And yet there is of course the other side, represented by Fraser himself. The comfortably established church has long made room for a more radical style of Christianity that argues the cause of the poor, is socially progressive, criticises excesses of wealth and privilege and takes seriously Jesus' views about hypocrisy and money. Many Anglicans cheered last week's Guardian editorial which accused the St Paul's authorities of behaving like whited sepulchres and called on the Church to highlight the "profound and important moral revulsion" represented by the Occupy protest. The Church of England has indeed prompted such debates many times in the past, from the "Faith in the City" report in the 1980s which so annoyed Margaret Thatcher, to the present Archbishop of Canterbury's strongly worded views on the banking crisis and its associated bonus culture. l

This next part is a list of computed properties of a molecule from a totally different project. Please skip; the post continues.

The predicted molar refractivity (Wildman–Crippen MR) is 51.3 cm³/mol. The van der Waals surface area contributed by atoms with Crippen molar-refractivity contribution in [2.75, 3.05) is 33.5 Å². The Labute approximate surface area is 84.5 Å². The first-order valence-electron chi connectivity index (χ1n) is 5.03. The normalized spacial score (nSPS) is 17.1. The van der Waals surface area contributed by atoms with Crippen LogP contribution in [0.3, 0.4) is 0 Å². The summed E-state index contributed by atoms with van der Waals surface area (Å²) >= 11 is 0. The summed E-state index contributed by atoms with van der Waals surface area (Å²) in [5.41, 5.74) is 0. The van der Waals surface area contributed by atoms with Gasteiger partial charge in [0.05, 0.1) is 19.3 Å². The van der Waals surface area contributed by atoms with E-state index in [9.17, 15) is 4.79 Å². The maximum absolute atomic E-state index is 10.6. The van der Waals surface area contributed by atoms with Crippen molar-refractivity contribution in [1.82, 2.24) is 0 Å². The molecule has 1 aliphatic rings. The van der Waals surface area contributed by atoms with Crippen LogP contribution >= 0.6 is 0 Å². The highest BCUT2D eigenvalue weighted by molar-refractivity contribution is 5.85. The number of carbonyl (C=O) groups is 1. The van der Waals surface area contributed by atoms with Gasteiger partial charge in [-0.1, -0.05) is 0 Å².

So is the role of St Paul's Cathedral and its warring canons to sanctify wealth or to question it?

The Church of England, naturally, wants to have it both ways. Or rather, factions within it (and perhaps within the minds of its leaders) want different and contradictory things. The impression has been given, not the for first time, of a Church both internally divided and intellectually conflicted, unsure where its loyalties lie, trying to please everyone and, in the process, satisfying no-one.

But never underestimate the Church's ability to ride out this storm, as it has many others. Pragmatism, after all, has always been its watchword. Despite appearances, it remains adept at preserving its public position -- even the bishops' seats in the House of Lords look to be safe in any future reform. Jesus famously said that one could not serve both God and Mammon. But the Church of England has been doing so successfully for centuries. Just look at St Paul's.